"What's so disheartening about seeing Mr. Killen released is that I felt a majority of the people of Neshoba County had spoken and said he ought to be behind bars," says James Prince, the editor of the weekly Neshoba Democrat. "For him to be released is just an atrocity, and it sends the wrong message to hatemongers and these white supremacists in the Klan."

Members of a multiracial local coalition that works on racial healing were crestfallen over Killen's release. "I just thought it was downright ridiculous," says Jewel McDonald, who attended the bond hearing. Her brother and mother were badly beaten during the burning of a black church that the three young civil rights workers were investigating.

State Attorney General Jim Hood has asked the state Supreme Court to overturn Killen's release. The high court has asked for motions to be filed by Aug. 30 but has set no schedule for making a ruling. Appeals generally are heard within a year's time.

Killen is the only person to face state murder charges in the case, one of the most notorious of the civil rights era. It was the basis for the 1988 film Mississippi Burning.

Federal civil rights charges were filed against Killen and 17 other reputed Ku Klux Klansmen in 1967. Seven were convicted, but none served more than six years in prison. Killen was freed after an all-white jury deadlocked.

Gordon granted Killen's release on a $600,000 bond after a hearing in which he said state and county prosecutors had failed to satisfy the requirements of Mississippi law for keeping Killen in jail during the appeal. Those conditions: that Killen might be likely to flee or would be a danger to the community.

Killen's lawyers argued that the 80-year-old Baptist minister and former Ku Klux Klan leader presented neither threat because he uses a wheelchair after a March logging accident that broke both his legs.

Killen testified that he was in constant pain and was denied proper medical care in jail. He claimed he was denied a pillow to sleep on. "The court won't like it, but I bribed a black convict, and he got me one out of the trash can," Killen said.

Prosecutors offered two corrections officers who claimed Killen threatened them shortly after he was sentenced. After asking Killen if he was suicidal, jailers Willie Baxter and Kenny Spencer said Killen replied, "No, I would kill you before I killed myself."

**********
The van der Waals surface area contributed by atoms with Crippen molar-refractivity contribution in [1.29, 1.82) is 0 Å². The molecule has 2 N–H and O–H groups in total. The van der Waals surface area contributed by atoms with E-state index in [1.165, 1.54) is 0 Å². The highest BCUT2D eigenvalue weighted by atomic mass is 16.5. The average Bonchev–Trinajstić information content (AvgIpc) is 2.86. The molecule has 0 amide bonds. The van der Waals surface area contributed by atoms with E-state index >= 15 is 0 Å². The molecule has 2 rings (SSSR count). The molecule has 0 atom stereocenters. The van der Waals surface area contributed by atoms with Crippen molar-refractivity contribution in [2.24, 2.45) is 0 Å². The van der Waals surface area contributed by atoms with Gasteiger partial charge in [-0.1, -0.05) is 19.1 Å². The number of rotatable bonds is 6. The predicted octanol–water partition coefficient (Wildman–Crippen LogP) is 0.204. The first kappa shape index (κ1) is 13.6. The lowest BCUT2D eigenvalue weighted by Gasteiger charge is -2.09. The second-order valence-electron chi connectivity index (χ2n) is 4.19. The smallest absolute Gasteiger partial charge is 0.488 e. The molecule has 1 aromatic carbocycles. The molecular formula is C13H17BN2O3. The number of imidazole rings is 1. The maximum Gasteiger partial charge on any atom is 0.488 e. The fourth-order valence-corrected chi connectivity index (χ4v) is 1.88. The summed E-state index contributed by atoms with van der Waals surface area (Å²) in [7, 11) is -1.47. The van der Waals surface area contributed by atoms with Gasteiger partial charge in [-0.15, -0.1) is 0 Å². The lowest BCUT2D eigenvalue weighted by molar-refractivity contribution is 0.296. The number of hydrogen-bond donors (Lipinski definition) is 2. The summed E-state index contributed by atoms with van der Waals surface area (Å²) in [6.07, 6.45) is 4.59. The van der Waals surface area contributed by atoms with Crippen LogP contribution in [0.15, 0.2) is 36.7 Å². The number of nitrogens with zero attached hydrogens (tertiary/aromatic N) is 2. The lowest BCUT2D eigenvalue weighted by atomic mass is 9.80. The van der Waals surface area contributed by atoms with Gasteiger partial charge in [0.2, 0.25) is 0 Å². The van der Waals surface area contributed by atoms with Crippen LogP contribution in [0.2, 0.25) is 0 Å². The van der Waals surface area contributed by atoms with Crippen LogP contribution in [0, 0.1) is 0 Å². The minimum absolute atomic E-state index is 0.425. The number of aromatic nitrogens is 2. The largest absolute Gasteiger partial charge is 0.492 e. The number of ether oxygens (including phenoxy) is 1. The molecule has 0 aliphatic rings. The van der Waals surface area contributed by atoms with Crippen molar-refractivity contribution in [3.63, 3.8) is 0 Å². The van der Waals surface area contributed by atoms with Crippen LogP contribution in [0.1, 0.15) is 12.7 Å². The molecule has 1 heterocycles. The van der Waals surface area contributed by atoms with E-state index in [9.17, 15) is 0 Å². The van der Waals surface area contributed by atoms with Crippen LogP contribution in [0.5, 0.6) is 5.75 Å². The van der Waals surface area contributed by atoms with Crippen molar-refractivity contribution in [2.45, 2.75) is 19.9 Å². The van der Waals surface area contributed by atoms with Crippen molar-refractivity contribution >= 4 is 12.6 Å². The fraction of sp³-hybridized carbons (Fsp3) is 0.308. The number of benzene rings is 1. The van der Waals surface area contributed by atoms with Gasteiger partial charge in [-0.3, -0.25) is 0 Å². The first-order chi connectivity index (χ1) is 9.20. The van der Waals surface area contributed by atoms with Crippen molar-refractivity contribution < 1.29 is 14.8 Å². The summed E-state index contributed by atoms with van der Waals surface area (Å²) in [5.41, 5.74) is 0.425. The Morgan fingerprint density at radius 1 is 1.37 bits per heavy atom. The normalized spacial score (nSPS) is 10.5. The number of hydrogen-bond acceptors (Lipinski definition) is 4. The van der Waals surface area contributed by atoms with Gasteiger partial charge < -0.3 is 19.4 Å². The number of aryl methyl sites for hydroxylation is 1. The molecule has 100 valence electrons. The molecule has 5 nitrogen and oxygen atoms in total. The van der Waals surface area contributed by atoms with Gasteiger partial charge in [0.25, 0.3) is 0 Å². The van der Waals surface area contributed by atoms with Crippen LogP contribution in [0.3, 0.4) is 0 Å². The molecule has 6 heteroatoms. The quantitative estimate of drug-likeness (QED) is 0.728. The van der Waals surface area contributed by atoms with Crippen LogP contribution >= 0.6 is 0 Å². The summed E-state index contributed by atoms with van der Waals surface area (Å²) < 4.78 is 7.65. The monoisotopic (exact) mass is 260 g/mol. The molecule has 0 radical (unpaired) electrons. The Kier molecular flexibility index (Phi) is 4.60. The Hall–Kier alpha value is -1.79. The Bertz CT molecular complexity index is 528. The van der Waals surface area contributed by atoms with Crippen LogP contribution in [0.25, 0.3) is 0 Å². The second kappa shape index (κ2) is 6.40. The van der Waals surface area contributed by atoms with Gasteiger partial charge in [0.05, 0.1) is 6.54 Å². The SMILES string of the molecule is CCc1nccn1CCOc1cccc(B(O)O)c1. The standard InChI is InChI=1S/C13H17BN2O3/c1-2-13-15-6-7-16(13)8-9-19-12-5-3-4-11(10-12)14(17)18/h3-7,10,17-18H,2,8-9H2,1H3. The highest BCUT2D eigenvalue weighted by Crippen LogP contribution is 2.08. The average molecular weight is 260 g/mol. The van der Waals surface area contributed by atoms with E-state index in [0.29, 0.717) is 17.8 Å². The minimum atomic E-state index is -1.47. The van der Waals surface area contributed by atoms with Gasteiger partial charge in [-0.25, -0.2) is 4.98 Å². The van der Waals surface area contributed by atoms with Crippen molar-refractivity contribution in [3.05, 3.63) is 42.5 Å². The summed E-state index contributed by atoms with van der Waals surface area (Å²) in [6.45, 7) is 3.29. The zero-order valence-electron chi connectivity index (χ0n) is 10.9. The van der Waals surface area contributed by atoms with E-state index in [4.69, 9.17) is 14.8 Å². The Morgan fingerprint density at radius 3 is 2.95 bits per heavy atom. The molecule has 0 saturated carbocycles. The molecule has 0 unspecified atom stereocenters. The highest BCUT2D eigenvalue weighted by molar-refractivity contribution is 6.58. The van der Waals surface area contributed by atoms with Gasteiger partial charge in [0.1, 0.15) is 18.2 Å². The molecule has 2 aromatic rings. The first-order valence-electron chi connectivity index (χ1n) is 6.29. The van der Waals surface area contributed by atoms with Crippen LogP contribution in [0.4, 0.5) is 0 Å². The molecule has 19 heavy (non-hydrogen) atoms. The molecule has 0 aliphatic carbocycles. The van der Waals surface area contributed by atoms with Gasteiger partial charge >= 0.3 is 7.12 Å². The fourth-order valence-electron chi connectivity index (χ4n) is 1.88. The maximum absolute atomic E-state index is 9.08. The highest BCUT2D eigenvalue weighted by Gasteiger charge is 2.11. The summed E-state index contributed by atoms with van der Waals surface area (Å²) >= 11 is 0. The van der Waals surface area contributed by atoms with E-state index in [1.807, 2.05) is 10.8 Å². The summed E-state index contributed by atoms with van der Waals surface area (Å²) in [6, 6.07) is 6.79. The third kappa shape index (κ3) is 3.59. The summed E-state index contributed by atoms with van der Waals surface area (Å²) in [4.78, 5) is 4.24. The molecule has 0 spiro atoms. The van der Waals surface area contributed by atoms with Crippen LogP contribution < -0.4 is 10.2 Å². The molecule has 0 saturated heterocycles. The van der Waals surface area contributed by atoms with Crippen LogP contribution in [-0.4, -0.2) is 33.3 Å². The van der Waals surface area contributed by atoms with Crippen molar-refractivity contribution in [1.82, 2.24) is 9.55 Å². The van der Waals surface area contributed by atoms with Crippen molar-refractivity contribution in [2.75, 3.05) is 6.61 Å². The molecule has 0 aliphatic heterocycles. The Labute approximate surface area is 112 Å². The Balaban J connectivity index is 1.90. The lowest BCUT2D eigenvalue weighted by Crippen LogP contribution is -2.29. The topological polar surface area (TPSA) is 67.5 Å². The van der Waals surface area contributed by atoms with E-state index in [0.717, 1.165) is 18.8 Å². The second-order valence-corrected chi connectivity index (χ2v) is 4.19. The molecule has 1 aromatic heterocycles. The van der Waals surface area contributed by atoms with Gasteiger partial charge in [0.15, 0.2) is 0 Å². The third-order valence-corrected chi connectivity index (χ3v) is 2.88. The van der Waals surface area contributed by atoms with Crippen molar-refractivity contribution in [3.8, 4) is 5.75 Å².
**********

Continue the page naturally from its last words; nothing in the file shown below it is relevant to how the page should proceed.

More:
In his petition asking the state Supreme Court to put Killen back behind bars, Hood alleged that Killen's brother made an "indirect" death threat to Gordon before the June trial.

Gordon confirmed to The (Jackson) Clarion-Ledger that a state investigator heard J.D. Killen threaten to shoot him, but the judge said he didn't take it seriously. J.D. Killen told the Associated Press that the accusation "is totally wrong. ... I never threatened anyone."

Some Philadelphia civil rights leaders were sanguine about the ruling. "I don't like it, but it's one of those situations where people have to understand that the legal system has to run its course," says Leroy Clemons, head of the local NAACP. "I hate that it's taken 40 years to get to this point, but I think justice will be done in the end."

Philadelphia native and former state secretary of State Dick Molpus says he is confident that the state Supreme Court will ultimately put Killen back in jail.

Molpus, who began the drive toward justice in 1989 by becoming the first state official to apologize for the murders, acknowledges that morale in Philadelphia has fallen.

"The people that pushed for justice in this case are clearly stunned by this ruling," he says. "But I feel this is hardly the final word."

Prince, who co-chairs the Philadelphia Coalition along with Clemons, penned a blistering editorial in last week's edition of the Democrat that accused local law enforcement of "coddling" Killen "and his band of thugs."

"Closure seemed so imminent in June after the manslaughter conviction," Prince wrote. "Unfortunately, a sizable chunk of Neshoba Countians remain defiant, clutching the sin of racism with a death grip, clothed often in religion, calling evil good and good evil."

** And they wonder why some people never feel remorse for the things that happen to them abroad........
For a moment, I thought it was a restaurant owned by Mike Tyson ! Eek

But nevertheless... double Eek Eek to Tyson Foods, Inc.

- - - - -

Kevin41, while he certainly deserves jail-time it's interesting how karma works: "the 80-year-old Baptist minister and former Ku Klux Klan leader presented neither threat because he uses a wheelchair after a March logging accident that broke both his legs."
Both of those stories are so sad and indescribably incredible that I just don't even know what to say!

For Tyson foods, this would be an excellent opportunity to flex our collective muscle with a boycott ... if only we could be unified to pull it off successfully.

As for the asshole murderer ... I can't think of a better idea than Kevin41's so I'm not even gonna try.

No matter how far we've come, we've still got so far to go. Frown